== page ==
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Actress Emma Watson is teaming up with Harry Potter producer David Heyman to adapt a forthcoming trilogy titled Queen of the Tearling which is described as a female Game of Thrones.

The project will be distributed by Warner Bros. Queen of the Tearling’s first book will debut in 2014 and is written by Erika Johansen, who dreamt up the fantasy series “partly” when “the author heard Barack Obama give a speech in 2007,” according to Variety. The story is set 300 years after an “environmental catastrophe when a malevolent Red Queen holds considerable power.”

Queen of the Tearling will be published by HarperCollins, who acquired the rights for a remarkable 7-figure number, according to a report by the Associated Press in February.

In a press release issued by HarperCollins that same month, they described the book as “a female-oriented Game of Thrones that is also an insightful human story whose heroine is grappling with both the daily realities of coming-of-age and the ethical dilemmas of ruling justly–all while simply trying to stay alive.” The story is set “three centuries after a small portion of the human race has populated a landmass that mysteriously emerged in the wake of an environmental catastrophe, the series follows nineteen-year-old princess Kelsea Glynn, who must reclaim her deceased mother’s throne and redeem her kingdom, the Tearling, from forces of corruption and dark magic of The Red Queen, the sorceress-tyrant of the neighboring country, Mortmesne.”

The author reportedly offers “masterful storytelling, combined with her ability to transport the reader to another fully-realized world.”

Watson can currently be seen in This is the End in a role that pits her against Seth Rogen, James Franco, and other comedians in an apocalyptic setting. Last year she starred in the book to film adaptation of Stephen Chbosky’s The Perks of Being a Wallflower. This October she can be seen in Noah. Watson says she plans to return to Brown University at the end of this year, and just this morning we told you she wants theater to be her next “thing.”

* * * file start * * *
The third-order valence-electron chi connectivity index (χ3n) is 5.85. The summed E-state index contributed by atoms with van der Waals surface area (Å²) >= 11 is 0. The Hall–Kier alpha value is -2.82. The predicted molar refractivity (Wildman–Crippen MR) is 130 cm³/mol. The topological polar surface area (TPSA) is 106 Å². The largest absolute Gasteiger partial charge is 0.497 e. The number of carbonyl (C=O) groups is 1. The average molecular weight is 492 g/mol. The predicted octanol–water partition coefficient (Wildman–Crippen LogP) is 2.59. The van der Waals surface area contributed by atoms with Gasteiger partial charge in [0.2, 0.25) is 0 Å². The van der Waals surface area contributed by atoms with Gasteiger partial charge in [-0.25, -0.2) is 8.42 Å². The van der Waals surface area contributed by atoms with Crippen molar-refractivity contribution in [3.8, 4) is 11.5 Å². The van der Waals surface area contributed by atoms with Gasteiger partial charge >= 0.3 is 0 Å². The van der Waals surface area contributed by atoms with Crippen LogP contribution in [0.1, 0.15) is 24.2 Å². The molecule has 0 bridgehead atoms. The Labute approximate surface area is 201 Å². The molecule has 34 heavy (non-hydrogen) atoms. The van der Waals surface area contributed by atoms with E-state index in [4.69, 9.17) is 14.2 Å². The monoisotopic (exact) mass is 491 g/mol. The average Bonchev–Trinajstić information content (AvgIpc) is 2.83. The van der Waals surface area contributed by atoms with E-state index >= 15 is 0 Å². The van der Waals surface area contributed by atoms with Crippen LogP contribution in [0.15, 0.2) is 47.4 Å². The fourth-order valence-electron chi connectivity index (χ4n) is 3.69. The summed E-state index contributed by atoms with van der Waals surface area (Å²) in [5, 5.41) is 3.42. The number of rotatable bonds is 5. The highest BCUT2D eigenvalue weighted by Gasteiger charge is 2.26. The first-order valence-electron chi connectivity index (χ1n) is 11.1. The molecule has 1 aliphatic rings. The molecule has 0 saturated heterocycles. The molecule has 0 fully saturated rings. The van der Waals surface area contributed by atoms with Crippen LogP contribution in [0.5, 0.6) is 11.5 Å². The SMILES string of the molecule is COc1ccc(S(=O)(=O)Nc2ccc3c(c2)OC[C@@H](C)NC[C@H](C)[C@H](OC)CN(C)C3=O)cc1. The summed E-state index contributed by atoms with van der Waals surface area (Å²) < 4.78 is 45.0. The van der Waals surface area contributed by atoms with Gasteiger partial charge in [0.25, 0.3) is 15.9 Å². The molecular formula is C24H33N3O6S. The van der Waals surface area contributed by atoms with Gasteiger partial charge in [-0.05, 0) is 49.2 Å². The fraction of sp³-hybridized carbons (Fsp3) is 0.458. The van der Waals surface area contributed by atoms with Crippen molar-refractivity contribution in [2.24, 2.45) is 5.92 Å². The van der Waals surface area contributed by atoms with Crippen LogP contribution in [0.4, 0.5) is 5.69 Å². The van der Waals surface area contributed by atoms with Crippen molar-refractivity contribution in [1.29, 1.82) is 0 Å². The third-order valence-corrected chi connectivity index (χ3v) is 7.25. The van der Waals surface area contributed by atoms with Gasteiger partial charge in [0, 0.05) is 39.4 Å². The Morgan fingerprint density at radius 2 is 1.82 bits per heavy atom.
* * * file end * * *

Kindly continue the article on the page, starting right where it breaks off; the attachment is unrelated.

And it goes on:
Thanks, Variety.

  • Caitlin

    “Female Game of Thrones”…why are we assigning genders to books?

    If what they mean is, a book that has similar themes and plots as Game of Thrones but written to appeal to the female population, then you know what a “Female Game of Thrones” is? GAME OF THRONES.

    Why do publishers, and apparently press release writers, feel the need to pander to girls?

    • Larael

      Truth! They’re telling me that because I am female I must not enjoy Game of Thrones, so they’re going to offer me a version they think I’ll like. Too bad I DO LOVE GoT already, otherwise I’d actually take them up on their offer and give this book series half a chance. No one wants to read something else if they can read the real thing.

    • KleppMelk

      I reacted to that as well. What does that even mean? That the audience consists of more women than men? Last time I checked I have more women friends that openly enjoy the GOT series than men actually.

    • http://Hypable.com/ James Bean

      I completely agree. Reminds me of the “For her” Gillette pen. Because women need for a show to be completely tailored to their sensitive and feminine sensibilities.

    • Amy F

      i’m was also a little put off by that, yeah.

    • Amanda Cora

      I agree. However, I do believe in this case they were referring to the fact it’s females fighting over the throne instead of males. But that doesn’t work either because there are women fighting for power in Game of Thrones. Just publishers trying to attract the more populous sex and not realizing that men and women can actually enjoy the same things or things that corporations label for the opposite sex.

    • TtheOneAndOnlyCliche

      I think the title mistakenly lef out the word ‘oriented’ – as they use in the article. GOT has many wonderful female characters, and Martin is cited as being pro-women-doing-shit-other-than-complaining-and-being-victims, but ‘female-oriented’ makes sense in so far as the main protagonist and antagonist are both women.

      • humanbeing

        But the Twilight books were also supposedly “female-oriented”, featuring a female lead, written by a female author, and yet I’ve seen tons of women lamenting the fact that the main character basically plays a victim throughout the entire series, and tends to be whiny and clingy, all these negative feminine stereotypes. I just don’t think a novel’s appeal should be somehow based on its male-to-female ratio in regard to characters, or based on whether a male or female author is writing male or female characters, etc.

        • TtheOneAndOnlyCliche

          Well, what your describing seems to be more with regards how women are portrayed as opposed to the story itself being female oriented. I’d argue Twilight is neither a feminist work nor is it female oriented – Bella is the only main female character and arguably all the important people in her life are men – even the mother she loves is mostly away with some other man – as for the rest of the women, they’re all either catty/jealous of Bella or too busy with their own love lives to really feature much in Bella’s life at all.